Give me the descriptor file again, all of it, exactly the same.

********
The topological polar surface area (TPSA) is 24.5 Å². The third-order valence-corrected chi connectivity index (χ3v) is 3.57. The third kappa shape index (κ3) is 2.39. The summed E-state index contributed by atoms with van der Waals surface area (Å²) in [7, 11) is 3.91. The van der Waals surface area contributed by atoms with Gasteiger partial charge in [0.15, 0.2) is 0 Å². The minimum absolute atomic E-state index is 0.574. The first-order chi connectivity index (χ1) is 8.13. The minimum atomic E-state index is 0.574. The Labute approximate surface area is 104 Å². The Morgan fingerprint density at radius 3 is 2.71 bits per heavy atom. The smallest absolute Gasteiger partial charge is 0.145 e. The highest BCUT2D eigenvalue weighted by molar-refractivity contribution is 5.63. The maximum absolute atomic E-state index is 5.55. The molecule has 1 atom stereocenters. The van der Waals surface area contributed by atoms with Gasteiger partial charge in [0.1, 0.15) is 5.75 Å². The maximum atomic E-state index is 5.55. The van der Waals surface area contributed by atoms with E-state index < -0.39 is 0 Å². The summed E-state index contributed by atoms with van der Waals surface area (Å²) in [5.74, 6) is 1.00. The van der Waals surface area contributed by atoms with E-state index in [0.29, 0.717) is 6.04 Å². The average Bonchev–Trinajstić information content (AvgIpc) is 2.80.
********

The topological polar surface area (TPSA) is 24.5 Å². The third-order valence-corrected chi connectivity index (χ3v) is 3.57. The third kappa shape index (κ3) is 2.39. The summed E-state index contributed by atoms with van der Waals surface area (Å²) in [7, 11) is 3.91. The van der Waals surface area contributed by atoms with Gasteiger partial charge in [0.15, 0.2) is 0 Å². The minimum absolute atomic E-state index is 0.574. The first-order chi connectivity index (χ1) is 8.13. The minimum atomic E-state index is 0.574. The Labute approximate surface area is 104 Å². The Morgan fingerprint density at radius 3 is 2.71 bits per heavy atom. The smallest absolute Gasteiger partial charge is 0.145 e. The highest BCUT2D eigenvalue weighted by molar-refractivity contribution is 5.63. The maximum absolute atomic E-state index is 5.55. The molecule has 1 atom stereocenters. The van der Waals surface area contributed by atoms with Gasteiger partial charge in [0.1, 0.15) is 5.75 Å². The maximum atomic E-state index is 5.55. The van der Waals surface area contributed by atoms with E-state index < -0.39 is 0 Å². The summed E-state index contributed by atoms with van der Waals surface area (Å²) in [5.74, 6) is 1.00. The van der Waals surface area contributed by atoms with E-state index in [0.29, 0.717) is 6.04 Å². The average Bonchev–Trinajstić information content (AvgIpc) is 2.80.